aka The Slow Cook
Seems like we just saw French toast for breakfast. On these last two occasions, there has been no syrup served with the French toast. It's usually presented in little plastic tubs, an intense dose of high-fructose corn syrup (not real maple syrup, of course). But between the orange juice, with 13 grams of sugar in a four-ounce container--or 3 teaspoons worth--and the chocolate milk, with 26 grams of sugar in an eight-ounce serving--or 6.5 teaspoons--there's already plenty of sugar in this breakfast served to elementary school children.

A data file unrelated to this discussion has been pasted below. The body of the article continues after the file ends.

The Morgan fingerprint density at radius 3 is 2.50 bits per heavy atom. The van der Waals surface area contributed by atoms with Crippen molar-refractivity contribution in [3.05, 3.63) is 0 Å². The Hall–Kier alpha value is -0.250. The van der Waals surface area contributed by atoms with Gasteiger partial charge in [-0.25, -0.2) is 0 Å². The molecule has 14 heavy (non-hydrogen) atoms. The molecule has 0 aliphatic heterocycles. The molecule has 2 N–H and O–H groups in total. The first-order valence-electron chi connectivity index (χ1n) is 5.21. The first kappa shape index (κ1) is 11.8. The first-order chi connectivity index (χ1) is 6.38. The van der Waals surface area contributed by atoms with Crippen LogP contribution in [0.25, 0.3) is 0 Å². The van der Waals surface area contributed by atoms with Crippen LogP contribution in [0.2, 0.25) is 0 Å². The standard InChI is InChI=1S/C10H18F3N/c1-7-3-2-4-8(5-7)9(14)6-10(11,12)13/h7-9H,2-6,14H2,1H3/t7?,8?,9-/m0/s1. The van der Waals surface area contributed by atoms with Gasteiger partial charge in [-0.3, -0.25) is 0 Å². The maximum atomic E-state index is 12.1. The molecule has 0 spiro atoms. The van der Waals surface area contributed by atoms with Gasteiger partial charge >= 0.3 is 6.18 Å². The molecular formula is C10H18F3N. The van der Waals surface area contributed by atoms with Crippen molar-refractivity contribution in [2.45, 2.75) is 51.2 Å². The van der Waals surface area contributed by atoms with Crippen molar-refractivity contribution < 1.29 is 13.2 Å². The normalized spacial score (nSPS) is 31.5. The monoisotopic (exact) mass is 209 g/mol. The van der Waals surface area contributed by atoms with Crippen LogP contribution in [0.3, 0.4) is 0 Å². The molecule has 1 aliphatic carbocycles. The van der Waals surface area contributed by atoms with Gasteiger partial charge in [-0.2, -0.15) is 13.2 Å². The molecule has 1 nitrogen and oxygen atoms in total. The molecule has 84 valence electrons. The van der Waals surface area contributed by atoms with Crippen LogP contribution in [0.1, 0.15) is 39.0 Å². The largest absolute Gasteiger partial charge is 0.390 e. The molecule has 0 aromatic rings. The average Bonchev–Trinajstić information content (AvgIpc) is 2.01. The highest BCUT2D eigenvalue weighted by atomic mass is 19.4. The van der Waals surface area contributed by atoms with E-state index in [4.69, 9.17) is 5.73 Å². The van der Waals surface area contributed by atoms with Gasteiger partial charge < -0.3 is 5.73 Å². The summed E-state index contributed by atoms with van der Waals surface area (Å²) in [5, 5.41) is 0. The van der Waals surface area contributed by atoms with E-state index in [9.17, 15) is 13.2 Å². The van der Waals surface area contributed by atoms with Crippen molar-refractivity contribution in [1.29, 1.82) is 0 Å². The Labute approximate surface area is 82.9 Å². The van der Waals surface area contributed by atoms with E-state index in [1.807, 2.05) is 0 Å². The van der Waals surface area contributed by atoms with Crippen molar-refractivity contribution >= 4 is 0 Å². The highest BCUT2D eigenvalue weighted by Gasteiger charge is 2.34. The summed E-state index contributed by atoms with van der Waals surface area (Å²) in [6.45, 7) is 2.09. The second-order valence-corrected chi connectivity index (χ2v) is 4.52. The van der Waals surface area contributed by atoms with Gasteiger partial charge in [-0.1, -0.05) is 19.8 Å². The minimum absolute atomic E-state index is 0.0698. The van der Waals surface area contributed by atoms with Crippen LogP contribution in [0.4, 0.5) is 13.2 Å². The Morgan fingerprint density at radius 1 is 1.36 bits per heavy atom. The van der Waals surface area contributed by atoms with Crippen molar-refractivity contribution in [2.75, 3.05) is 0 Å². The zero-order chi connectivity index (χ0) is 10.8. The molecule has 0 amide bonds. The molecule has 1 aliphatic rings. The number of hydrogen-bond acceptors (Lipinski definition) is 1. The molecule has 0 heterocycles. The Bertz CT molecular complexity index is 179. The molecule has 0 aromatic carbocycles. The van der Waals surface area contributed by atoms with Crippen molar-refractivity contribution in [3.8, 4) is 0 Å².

The French toast does pose a problem, though. It's virtually impossible to eat with a "spork," the plastic utensil supplied to D.C. school kids. To here is the preferred solution: eat it with your hands.
If you didn't want the French toast, there was an alternative: cereal and also graham crackers. These Apple Jacks contain eight grams of added sugar--or two teaspoons--and the graham crackers six grams--or 1.5 teaspoons. This breakfast has a total sugar content of 53 grams of sugar, or 13 teaspoons. Enough sugar for a five-year-old, you think?